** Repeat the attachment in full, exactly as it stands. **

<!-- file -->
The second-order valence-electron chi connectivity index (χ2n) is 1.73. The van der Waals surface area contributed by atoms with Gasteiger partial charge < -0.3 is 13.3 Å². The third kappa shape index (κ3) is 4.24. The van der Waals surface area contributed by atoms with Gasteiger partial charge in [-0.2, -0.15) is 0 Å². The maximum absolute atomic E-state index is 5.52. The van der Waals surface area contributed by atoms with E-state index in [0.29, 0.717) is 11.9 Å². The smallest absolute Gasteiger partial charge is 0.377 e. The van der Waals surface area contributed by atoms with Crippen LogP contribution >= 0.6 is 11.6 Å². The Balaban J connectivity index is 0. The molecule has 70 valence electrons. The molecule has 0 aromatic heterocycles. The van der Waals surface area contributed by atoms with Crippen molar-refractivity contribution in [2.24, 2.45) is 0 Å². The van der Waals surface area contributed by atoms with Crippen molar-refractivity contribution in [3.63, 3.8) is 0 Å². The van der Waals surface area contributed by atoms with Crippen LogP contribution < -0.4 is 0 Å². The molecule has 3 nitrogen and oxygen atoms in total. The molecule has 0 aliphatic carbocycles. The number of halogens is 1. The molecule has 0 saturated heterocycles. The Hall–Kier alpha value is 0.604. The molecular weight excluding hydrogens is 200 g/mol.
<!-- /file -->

The second-order valence-electron chi connectivity index (χ2n) is 1.73. The van der Waals surface area contributed by atoms with Gasteiger partial charge < -0.3 is 13.3 Å². The third kappa shape index (κ3) is 4.24. The van der Waals surface area contributed by atoms with Gasteiger partial charge in [-0.2, -0.15) is 0 Å². The maximum absolute atomic E-state index is 5.52. The van der Waals surface area contributed by atoms with E-state index in [0.29, 0.717) is 11.9 Å². The smallest absolute Gasteiger partial charge is 0.377 e. The van der Waals surface area contributed by atoms with Crippen LogP contribution >= 0.6 is 11.6 Å². The Balaban J connectivity index is 0. The molecule has 70 valence electrons. The molecule has 0 aromatic heterocycles. The van der Waals surface area contributed by atoms with Crippen molar-refractivity contribution in [2.24, 2.45) is 0 Å². The van der Waals surface area contributed by atoms with Crippen molar-refractivity contribution in [3.63, 3.8) is 0 Å². The van der Waals surface area contributed by atoms with Crippen LogP contribution < -0.4 is 0 Å². The molecule has 3 nitrogen and oxygen atoms in total. The molecule has 0 aliphatic carbocycles. The number of halogens is 1. The molecule has 0 saturated heterocycles. The Hall–Kier alpha value is 0.604. The molecular weight excluding hydrogens is 200 g/mol.